By Julia Marsh
Wednesday, December 2, 2009
In late November the Baltimore City Council ordered crisis pregnancy centers to post disclaimers and a Maryland county council will debate a similar bill Dec. 10. Pro-choice activists hope other local governments will follow suit.
BALTIMORE (WOMENSENEWS)--Alexa Cole, an organizer for pro-choice NARAL California, watched closely as Maryland counterparts shepherded a first of its kind bill through the Baltimore City Council.
The bill requires the four crisis pregnancy centers located in the city to post disclaimers that clarify what they don't do: provide or refer for abortions or birth control.
The bill, which passed the majority-Catholic City Council by a vote of 12 to 3 on Nov. 23 as a truth-in-advertising, patient protection measure, levies a $150 fine if the centers haven't posted disclosures by the end of a 10-day warning period.
Baltimore Mayor Sheila Dixon, who is pro-choice, has not yet decided whether she'll sign the bill into law, her spokesperson told Women's eNews earlier this week. In an unrelated twist, the mayor was found guilty of embezzlement yesterday. If Dixon is removed from office, Baltimore City Council President Stephanie Rawlings-Blake--who happens to be the bill's primary sponsor--will take her place. Rawlings-Blake's spokesperson could not be reached for comment about how this change may impact the bill.
Opponents say any legal challenges would wait until after the bill becomes law.
Forty miles away in Montgomery County, Md., the county council is scheduled to debate a similar bill on Dec. 10.
Cole, who works in San Francisco, said pro-choice advocates on the West Coast are hoping to follow suit.
"I think here in California when we look at their model we're excited and curious as to how we can use the model in our own state," she told Women's eNews.
NARAL and Planed Parenthood branches in California, Oregon and Texas are in the beginning stages of such campaigns.
They're proceeding with caution, though, because similar legislative efforts have failed.
This time the strategy, based in part on the Baltimore model, has three parts:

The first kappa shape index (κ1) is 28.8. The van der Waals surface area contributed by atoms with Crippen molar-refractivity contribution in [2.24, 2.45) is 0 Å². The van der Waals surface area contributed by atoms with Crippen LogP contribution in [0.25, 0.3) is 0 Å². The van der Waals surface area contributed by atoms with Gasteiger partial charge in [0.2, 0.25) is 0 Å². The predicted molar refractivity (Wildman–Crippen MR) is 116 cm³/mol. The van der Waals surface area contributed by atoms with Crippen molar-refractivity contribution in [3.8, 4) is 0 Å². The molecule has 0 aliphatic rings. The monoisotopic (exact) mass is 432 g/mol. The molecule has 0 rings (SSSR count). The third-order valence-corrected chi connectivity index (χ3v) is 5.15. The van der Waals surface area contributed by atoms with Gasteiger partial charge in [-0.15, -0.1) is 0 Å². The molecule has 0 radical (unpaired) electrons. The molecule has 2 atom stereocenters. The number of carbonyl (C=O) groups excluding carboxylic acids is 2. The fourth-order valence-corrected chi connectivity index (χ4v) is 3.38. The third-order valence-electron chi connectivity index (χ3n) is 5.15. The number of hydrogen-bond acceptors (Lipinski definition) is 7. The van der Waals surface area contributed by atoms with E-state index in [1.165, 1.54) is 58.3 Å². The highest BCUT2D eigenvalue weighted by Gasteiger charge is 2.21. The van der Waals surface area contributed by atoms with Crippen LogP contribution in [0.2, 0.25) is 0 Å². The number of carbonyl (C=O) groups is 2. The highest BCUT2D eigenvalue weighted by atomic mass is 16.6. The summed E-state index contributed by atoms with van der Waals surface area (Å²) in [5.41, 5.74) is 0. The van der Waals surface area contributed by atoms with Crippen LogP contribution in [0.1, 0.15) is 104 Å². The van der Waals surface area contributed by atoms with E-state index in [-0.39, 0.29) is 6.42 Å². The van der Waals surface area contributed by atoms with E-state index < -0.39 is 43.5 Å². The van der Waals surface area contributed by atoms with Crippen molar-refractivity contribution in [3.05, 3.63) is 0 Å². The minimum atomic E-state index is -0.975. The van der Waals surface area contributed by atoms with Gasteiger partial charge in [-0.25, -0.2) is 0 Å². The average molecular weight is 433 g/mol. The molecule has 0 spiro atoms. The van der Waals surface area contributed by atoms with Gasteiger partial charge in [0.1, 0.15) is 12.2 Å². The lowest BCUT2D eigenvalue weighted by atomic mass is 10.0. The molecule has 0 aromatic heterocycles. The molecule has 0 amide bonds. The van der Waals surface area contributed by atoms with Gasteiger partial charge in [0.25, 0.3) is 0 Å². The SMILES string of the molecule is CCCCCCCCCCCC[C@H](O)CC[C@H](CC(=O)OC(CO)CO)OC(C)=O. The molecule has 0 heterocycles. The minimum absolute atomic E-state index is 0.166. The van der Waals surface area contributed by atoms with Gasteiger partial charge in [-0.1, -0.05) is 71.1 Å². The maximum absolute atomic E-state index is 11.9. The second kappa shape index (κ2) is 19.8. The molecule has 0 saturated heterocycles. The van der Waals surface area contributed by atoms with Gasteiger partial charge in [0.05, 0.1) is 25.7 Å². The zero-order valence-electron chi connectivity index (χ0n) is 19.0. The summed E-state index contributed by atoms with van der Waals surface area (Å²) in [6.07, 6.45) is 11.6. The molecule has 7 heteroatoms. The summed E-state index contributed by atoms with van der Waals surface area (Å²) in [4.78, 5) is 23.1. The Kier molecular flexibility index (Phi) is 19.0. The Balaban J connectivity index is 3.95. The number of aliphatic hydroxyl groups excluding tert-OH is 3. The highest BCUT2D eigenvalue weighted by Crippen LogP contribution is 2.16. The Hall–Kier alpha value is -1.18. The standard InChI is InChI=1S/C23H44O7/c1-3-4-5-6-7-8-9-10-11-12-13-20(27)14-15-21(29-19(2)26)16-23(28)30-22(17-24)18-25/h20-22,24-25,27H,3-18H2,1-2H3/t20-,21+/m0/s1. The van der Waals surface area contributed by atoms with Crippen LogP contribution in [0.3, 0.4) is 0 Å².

Most crisis pregnancy centers--there are 4,000 nationwide according to the National Abortion Federation--are run by anti-choice, religious organizations.
Over the past decade, crisis pregnancy centers have spread with help from public funding from state and federal legislators.
NARAL launched the Maryland campaign in January 2008 with a report on the state's 50 crisis pregnancy centers.
The report concluded that women who visited these centers were "given wildly inaccurate" information about health risks associated with abortion "and informed only about the joys of parenting and adoption."
For example, at one center, a staff member gave an investigator, posing as a client, a pair of hand-knitted baby booties.
NARAL then teamed up with Planned Parenthood to present their findings to Rawlings-Blake, who is solidly pro-choice. Rawlings-Blake agreed to craft legislation addressing the issue.
Mark Graber, a professor at the University of Maryland School of Law, said that the bill's language avoids freedom-of-speech violations. Graber said that in commercial advertising "you have no right to speech that might be misleading." He said the disclosure required for the pregnancy centers is akin to government-mandated warning labels on cigarette boxes.
The Archdiocese of Baltimore, which fought the bill, said in an e-mail statement to Women's eNews that the centers were unfairly targeted and that the nation's oldest pregnancy center, Baltimore's Center for Pregnancy Concerns, founded in 1980, "never had a complaint filed against it."
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